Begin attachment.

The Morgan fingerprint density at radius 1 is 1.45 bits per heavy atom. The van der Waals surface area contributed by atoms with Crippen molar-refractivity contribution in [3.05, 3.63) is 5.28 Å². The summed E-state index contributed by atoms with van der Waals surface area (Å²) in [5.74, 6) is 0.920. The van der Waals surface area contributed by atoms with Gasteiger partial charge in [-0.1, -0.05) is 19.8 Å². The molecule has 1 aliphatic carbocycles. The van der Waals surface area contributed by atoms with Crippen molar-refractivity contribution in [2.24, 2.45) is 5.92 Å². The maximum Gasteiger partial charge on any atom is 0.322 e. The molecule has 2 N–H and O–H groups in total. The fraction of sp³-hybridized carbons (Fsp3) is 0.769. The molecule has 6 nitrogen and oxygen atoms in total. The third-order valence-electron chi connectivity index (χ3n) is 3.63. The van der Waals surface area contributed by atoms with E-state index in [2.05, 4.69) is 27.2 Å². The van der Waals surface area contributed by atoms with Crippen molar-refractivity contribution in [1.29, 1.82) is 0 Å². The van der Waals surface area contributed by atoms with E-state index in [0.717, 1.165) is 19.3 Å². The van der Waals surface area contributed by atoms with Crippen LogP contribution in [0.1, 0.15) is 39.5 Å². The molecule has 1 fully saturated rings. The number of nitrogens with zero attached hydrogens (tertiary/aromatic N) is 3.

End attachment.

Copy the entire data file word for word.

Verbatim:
The Morgan fingerprint density at radius 1 is 1.45 bits per heavy atom. The van der Waals surface area contributed by atoms with Crippen molar-refractivity contribution in [3.05, 3.63) is 5.28 Å². The summed E-state index contributed by atoms with van der Waals surface area (Å²) in [5.74, 6) is 0.920. The van der Waals surface area contributed by atoms with Gasteiger partial charge in [-0.1, -0.05) is 19.8 Å². The molecule has 1 aliphatic carbocycles. The van der Waals surface area contributed by atoms with Crippen molar-refractivity contribution in [2.24, 2.45) is 5.92 Å². The maximum Gasteiger partial charge on any atom is 0.322 e. The molecule has 2 N–H and O–H groups in total. The fraction of sp³-hybridized carbons (Fsp3) is 0.769. The molecule has 6 nitrogen and oxygen atoms in total. The third-order valence-electron chi connectivity index (χ3n) is 3.63. The van der Waals surface area contributed by atoms with E-state index in [2.05, 4.69) is 27.2 Å². The van der Waals surface area contributed by atoms with Crippen molar-refractivity contribution in [1.29, 1.82) is 0 Å². The van der Waals surface area contributed by atoms with E-state index in [0.717, 1.165) is 19.3 Å². The van der Waals surface area contributed by atoms with Crippen LogP contribution in [0.1, 0.15) is 39.5 Å². The molecule has 1 fully saturated rings. The number of nitrogens with zero attached hydrogens (tertiary/aromatic N) is 3.